When you create a new Rails application, you will need to choose between import maps and a JavaScript bundling solution. Every application has different requirements, and you should consider your requirements carefully before choosing a JavaScript option, as migrating from one option to another may be time-consuming for large, complex applications.

Import maps are the default option because the Rails team believes in import maps' potential for reducing complexity, improving developer experience, and delivering performance gains.

For many applications, especially those that rely primarily on the Hotwire stack for their JavaScript needs, import maps will be the right option for the long term. You can read more about the reasoning behind making import maps the default in Rails 7 here.

Other applications may still need a traditional JavaScript bundler. Requirements that indicate that you should choose a traditional bundler include:

  • If your code requires a transpilation step, such as JSX or TypeScript.
  • If you need to use JavaScript libraries that include CSS or otherwise rely on Webpack loaders.
  • If you are absolutely sure that you need tree-shaking.
  • If you will install Bootstrap, Bulma, PostCSS, or Dart CSS through the cssbundling-rails gem. All options provided by this gem except Tailwind and Sass will automatically install esbuild for you if you do not specify a different option in rails new.

4 Turbo

Whether you choose import maps or a traditional bundler, Rails ships with Turbo to speed up your application while dramatically reducing the amount of JavaScript that you will need to write.

Turbo lets your server deliver HTML directly as an alternative to the prevailing front-end frameworks that reduce the server-side of your Rails application to little more than a JSON API.

4.1 Turbo Drive

Turbo Drive speeds up page loads by avoiding full-page teardowns and rebuilds on every navigation request. Turbo Drive is an improvement on and replacement for Turbolinks.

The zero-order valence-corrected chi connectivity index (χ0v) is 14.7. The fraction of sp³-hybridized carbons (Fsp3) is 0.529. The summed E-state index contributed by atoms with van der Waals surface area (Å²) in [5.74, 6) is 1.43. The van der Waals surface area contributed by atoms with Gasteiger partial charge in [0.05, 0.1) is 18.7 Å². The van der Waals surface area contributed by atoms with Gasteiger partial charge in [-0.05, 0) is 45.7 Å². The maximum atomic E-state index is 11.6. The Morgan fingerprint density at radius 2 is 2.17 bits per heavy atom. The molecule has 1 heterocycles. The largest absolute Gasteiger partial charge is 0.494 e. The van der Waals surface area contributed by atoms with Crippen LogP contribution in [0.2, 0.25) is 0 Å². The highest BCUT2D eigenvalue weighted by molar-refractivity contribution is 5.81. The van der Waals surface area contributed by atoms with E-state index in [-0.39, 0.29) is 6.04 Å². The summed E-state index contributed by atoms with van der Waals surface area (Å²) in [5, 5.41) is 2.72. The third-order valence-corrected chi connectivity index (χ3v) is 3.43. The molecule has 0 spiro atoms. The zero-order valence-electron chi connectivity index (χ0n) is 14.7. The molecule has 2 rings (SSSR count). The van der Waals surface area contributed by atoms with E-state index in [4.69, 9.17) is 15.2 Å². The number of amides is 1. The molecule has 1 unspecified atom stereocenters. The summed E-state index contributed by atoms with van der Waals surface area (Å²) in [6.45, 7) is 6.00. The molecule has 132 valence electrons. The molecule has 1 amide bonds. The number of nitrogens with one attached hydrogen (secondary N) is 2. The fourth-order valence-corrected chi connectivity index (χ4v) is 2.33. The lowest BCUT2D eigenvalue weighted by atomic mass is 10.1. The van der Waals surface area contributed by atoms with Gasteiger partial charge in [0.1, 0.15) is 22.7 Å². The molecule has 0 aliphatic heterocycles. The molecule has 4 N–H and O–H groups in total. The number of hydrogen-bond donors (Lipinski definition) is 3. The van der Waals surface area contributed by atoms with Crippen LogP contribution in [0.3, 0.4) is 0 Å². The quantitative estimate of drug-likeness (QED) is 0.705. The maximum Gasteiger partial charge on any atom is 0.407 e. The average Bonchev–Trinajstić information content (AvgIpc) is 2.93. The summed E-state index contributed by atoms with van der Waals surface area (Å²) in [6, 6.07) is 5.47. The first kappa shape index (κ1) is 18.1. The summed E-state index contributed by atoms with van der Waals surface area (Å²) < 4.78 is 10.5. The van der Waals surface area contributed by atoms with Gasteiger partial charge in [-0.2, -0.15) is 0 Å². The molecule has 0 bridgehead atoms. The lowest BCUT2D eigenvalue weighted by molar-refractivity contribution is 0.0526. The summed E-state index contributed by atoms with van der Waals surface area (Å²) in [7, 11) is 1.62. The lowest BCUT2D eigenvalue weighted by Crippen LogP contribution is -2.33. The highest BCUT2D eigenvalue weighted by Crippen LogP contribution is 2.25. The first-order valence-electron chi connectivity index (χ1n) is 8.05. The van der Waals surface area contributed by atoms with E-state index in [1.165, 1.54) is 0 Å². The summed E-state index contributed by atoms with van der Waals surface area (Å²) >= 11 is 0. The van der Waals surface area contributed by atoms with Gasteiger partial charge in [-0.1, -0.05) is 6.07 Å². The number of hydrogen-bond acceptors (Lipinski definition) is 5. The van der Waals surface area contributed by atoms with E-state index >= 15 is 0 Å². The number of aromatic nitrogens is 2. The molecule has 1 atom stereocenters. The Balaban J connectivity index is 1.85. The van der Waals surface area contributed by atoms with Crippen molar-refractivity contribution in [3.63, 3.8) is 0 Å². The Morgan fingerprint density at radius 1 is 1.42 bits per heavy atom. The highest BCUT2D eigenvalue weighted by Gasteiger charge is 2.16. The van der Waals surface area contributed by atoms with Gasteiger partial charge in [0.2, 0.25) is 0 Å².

4.2 Turbo Frames

Turbo Frames allow predefined parts of a page to be updated on request, without impacting the rest of the page’s content.

You can use Turbo Frames to build in-place editing without any custom JavaScript, lazy load content, and create server-rendered, tabbed interfaces with ease.

Rails provides HTML helpers to simplify the use of Turbo Frames through the turbo-rails gem.

Using this gem, you can add a Turbo Frame to your application with the turbo_frame_tag helper like this:

<%= turbo_frame_tag dom_id(post) do %>
     <%= link_to post.title, post_path(post) %>
<% end %>

4.3 Turbo Streams

Turbo Streams deliver page changes as fragments of HTML wrapped in self-executing <turbo-stream> elements. Turbo Streams allow you to broadcast changes made by other users over WebSockets and update pieces of a page after a form submission without requiring a full page load.

Rails provides HTML and server-side helpers to simplify the use of Turbo Streams through the turbo-rails gem.

Using this gem, you can render Turbo Streams from a controller action:

def create
  @post =

  respond_to do |format|
      format.html { render :new, status: :unprocessable_entity }

Rails will automatically look for a .turbo_stream.erb view file and render that view when found.

Turbo Stream responses can also be rendered inline in the controller action:

def create
  @post =

  respond_to do |format|
      format.turbo_stream { render turbo_stream: turbo_stream.prepend('posts', partial: 'post') }
      format.html { render :new, status: :unprocessable_entity }